Difficult, complex decisions underpin the future of the world’s coral reefs
The prioritisation challenges and the trade-offs that need to be weighed in creating effective solutions to the climate challenge threatening the world’s coral reefs.
Credit: Reef Restoration and Adaptation Program
Effective solutions to the climate challenge threatening the world’s coral reefs require complex decisions about risk and uncertainty, timing, quality versus quantity as well as which species to support for the most robust and productive future, according to a science paper released today.
Interventions to help coral reefs under global change – a complex decision challenge, by a group of key scientists from Australia’s Reef Restoration and Adaptation Program (RRAP), was today published in PLOS ONE.
The paper warns that while best-practice conventional management is essential, it is unlikely to be enough to sustain coral reefs under continued climate change. Nor is reducing emissions of greenhouse gases, on its own, sufficient any longer.
Lead author – marine biologist and decision scientist Dr Ken Anthony, of the Australian Institute of Marine Science (AIMS) – said that even with strong action to reduce carbon emissions, global temperatures could stay elevated for decades.
“Coordinated, novel interventions will most likely be needed – combined with best-practice conventional reef management and reduced carbon emissions – to help the Reef become resilient in the face of climate change,” he said.
“Developing new technologies for environmental management and conservation carries some risks but delaying action represents a lost opportunity to sustain the Reef in the best condition possible.”
Such interventions include local and regional cooling and shading technologies such as brightening clouds to reflect sunlight and shade the reef, assisting the natural evolution of corals to increase their resilience to the changing environment, and measures to support and enhance the natural recovery of damaged reefs.
The paper draws parallels between the risk assessment of coral reef interventions and driverless cars and new drugs. It outlines the prioritisation challenges and the trade-offs that need to be weighed.
“For example, should we aim to sustain minimal coral cover over a very large area of the reef or moderate coral cover over a smaller area?” he said.
“While the net result of coral area sustained may be the same, it could produce very different ecological outcomes and values for industries like tourism.
“Spreading efforts thinly could reduce the Reef’s capacity to sustain critical ecological functions, while concentrating efforts on a selection of just a few reefs could sustain most of the Reef’s tourism industry, which is spatially concentrated.
“But under severe climate change, preserving more coral cover in smaller areas could reduce the Great Barrier Reef to a fragmented (and therefore vulnerable) network of coral oases in an otherwise desolate seascape.”
Dr Anthony said prioritising the coral species to be supported by adaptation and restoration measures added to the decision challenge for reef restoration and adaptation.
“Without significant climate mitigation, sensitive coral species will give way to naturally hardier ones, or to species that can adapt faster,” he said.
“Picking who should be winners, and ultimately who will be losers under continued but uncertain climate change is perhaps the biggest challenge facing R&D programs tasked with developing reef rescue interventions.”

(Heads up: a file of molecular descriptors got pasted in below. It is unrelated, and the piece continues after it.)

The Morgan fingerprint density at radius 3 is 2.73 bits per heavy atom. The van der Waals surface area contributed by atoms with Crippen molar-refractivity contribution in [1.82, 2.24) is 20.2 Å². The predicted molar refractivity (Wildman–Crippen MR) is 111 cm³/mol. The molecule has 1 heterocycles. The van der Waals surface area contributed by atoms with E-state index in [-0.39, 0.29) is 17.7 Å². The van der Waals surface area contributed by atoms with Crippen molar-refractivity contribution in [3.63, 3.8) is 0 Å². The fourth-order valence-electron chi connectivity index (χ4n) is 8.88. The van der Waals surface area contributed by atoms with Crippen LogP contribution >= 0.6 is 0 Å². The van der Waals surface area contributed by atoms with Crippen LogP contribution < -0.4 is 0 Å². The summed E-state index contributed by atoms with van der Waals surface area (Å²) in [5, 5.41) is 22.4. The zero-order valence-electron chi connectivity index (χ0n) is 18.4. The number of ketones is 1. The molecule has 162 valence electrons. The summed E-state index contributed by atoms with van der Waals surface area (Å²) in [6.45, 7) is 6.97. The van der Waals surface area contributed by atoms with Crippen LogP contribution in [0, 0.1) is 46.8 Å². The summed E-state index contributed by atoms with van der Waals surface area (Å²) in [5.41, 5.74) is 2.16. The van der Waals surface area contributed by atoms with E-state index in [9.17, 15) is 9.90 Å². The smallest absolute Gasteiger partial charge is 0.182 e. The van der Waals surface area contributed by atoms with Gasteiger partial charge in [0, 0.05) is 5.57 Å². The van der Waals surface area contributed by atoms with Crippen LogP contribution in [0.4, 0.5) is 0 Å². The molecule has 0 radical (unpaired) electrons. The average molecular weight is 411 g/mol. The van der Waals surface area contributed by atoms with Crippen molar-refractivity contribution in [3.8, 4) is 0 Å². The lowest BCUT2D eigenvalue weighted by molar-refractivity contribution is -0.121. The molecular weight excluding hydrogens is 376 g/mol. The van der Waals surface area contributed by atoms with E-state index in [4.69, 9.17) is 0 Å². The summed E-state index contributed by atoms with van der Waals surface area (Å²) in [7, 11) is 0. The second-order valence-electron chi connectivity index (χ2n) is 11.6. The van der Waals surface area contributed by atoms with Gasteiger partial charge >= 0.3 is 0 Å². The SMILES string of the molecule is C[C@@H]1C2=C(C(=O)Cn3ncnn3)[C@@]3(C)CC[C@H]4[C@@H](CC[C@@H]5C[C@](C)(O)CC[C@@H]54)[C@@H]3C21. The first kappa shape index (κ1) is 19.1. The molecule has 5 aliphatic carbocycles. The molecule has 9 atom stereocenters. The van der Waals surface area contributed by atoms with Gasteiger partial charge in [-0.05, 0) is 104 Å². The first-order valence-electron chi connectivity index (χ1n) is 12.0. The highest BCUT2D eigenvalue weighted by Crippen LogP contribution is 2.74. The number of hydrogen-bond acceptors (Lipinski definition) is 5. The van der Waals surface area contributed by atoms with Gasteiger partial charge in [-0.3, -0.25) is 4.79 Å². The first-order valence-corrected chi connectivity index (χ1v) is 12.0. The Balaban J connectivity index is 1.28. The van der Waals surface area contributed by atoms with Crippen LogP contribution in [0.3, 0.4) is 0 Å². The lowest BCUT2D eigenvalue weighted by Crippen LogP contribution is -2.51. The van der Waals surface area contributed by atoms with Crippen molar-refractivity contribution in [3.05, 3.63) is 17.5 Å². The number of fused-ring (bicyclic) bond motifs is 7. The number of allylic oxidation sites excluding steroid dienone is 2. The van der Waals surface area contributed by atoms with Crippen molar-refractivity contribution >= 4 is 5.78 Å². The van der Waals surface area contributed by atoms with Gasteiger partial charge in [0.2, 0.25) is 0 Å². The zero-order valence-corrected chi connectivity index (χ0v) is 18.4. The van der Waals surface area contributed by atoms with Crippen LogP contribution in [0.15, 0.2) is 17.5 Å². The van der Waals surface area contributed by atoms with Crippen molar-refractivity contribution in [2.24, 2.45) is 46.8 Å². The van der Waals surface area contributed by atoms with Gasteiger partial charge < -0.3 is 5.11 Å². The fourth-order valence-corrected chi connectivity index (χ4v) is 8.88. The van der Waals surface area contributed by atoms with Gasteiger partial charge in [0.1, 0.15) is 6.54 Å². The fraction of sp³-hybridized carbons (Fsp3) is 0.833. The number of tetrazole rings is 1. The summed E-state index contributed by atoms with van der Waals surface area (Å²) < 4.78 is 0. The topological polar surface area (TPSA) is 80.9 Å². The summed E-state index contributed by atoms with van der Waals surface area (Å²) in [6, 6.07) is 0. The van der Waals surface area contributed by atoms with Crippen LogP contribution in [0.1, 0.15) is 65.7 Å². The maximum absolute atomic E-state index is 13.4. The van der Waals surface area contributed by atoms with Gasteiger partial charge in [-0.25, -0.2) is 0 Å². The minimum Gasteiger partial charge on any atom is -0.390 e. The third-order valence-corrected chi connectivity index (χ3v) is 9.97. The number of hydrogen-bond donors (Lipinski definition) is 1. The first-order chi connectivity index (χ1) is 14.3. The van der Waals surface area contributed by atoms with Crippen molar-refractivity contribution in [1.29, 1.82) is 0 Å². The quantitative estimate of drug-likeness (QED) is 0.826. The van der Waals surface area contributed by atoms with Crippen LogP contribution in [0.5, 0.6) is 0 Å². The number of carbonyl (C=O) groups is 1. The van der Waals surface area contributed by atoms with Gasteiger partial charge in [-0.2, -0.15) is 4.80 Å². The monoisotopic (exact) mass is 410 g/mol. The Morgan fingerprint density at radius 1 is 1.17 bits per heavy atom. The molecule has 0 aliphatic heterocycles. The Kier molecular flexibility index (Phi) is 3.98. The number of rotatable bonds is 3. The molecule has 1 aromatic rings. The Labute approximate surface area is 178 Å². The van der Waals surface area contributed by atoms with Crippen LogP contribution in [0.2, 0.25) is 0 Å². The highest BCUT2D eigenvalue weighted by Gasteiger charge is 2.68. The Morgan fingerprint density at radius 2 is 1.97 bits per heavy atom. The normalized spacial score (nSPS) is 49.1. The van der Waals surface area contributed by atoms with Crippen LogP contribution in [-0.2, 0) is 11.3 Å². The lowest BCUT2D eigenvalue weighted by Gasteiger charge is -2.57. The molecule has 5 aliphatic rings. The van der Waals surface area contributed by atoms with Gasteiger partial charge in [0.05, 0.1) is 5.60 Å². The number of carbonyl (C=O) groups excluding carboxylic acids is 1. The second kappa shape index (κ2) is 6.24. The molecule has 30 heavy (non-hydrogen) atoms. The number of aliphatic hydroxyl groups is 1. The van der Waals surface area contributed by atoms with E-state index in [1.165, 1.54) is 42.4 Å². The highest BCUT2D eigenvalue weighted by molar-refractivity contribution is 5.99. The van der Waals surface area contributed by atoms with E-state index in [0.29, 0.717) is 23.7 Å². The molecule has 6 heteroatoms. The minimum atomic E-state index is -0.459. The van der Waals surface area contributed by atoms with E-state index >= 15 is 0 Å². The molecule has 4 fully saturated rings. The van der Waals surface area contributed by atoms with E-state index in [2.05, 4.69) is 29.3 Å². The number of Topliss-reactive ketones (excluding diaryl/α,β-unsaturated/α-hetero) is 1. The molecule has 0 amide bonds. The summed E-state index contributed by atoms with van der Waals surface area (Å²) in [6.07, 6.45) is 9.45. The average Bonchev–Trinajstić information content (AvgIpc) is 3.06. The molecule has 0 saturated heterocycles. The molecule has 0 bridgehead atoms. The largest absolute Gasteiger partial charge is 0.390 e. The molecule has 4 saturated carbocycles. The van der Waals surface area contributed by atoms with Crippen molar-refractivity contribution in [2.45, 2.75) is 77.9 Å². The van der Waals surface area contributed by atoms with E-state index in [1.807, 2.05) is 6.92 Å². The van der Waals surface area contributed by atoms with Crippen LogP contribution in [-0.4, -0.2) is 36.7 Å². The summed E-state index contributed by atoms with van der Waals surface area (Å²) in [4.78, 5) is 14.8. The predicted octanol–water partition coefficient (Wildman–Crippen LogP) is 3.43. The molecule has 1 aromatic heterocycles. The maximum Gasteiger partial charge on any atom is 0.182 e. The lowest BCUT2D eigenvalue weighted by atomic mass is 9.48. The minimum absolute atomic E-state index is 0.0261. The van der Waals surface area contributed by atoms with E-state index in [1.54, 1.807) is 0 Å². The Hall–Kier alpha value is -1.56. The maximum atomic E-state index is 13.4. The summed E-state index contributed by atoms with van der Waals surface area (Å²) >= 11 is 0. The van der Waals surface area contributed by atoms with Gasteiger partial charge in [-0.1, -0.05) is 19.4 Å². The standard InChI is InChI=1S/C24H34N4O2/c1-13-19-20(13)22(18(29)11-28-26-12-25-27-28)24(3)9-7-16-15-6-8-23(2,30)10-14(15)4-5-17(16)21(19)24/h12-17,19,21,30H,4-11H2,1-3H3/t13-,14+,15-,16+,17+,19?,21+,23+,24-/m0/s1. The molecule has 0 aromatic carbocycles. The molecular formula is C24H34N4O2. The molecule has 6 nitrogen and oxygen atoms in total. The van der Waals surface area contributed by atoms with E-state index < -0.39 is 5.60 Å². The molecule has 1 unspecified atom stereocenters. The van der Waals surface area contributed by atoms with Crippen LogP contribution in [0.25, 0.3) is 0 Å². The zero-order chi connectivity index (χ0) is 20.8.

Co-author and AIMS CEO Dr Paul Hardisty said how interventions were chosen and progressed for research and development would determine what options were available for reef managers and when.
“Ultimately, we need to consider what society wants, what can be achieved and what opportunities we have for action in a rapidly closing window,” he said.
“It will require exceptional coordination of science, management and policy, and open engagement with the Traditional Owners and the general public. It will also require compromise, because reefs will change under climate change despite our best interventions.”
RRAP is a partnership of organisations working together to create an innovative toolkit of safe, acceptable, large-scale interventions to helping the Reef resist, adapt to, and recover from the impacts of climate change.
In April, the Australian Government announced that an initial $150M would be invested in the RRAP R&D Program following endorsement of a two-year feasibility study. Of this, $100M is through the $443.3 million Great Barrier Reef Foundation – Reef Trust Partnership with a further $50M in research and scientific contributions from the program partners.
Dr Hardisty said RRAP aimed to research and develop new methods for management quickly and safely.
“We need to be expediently trialling promising interventions now, whatever emissions trajectory the world follows,” he said.
“In this paper we offer a conceptual model to help reef managers frame decision problems and objectives, and to guide effective strategy choices in the face of complexity and uncertainty.”
Other authors include: Dr Line Bay, David Mead and Dr Britta Schaffelke from AIMS; Queensland University of Technology’s Dr Kate Helmstedt and Professor Kerrie Wilson; University of Queensland’s Dr Pedro Fidelman, Professor Karen Hussey, and Professor Peter Mumby; James Cook University’s Dr Ian McLeod and Dr Maxine Newlands and the Great Barrier Reef Foundation’s Dr Petra Lundgren.
Upon publication, the article can be viewed here: https:/
1:40 animation – How can we help the Great Barrier Reef?: https:/
Related Journal Article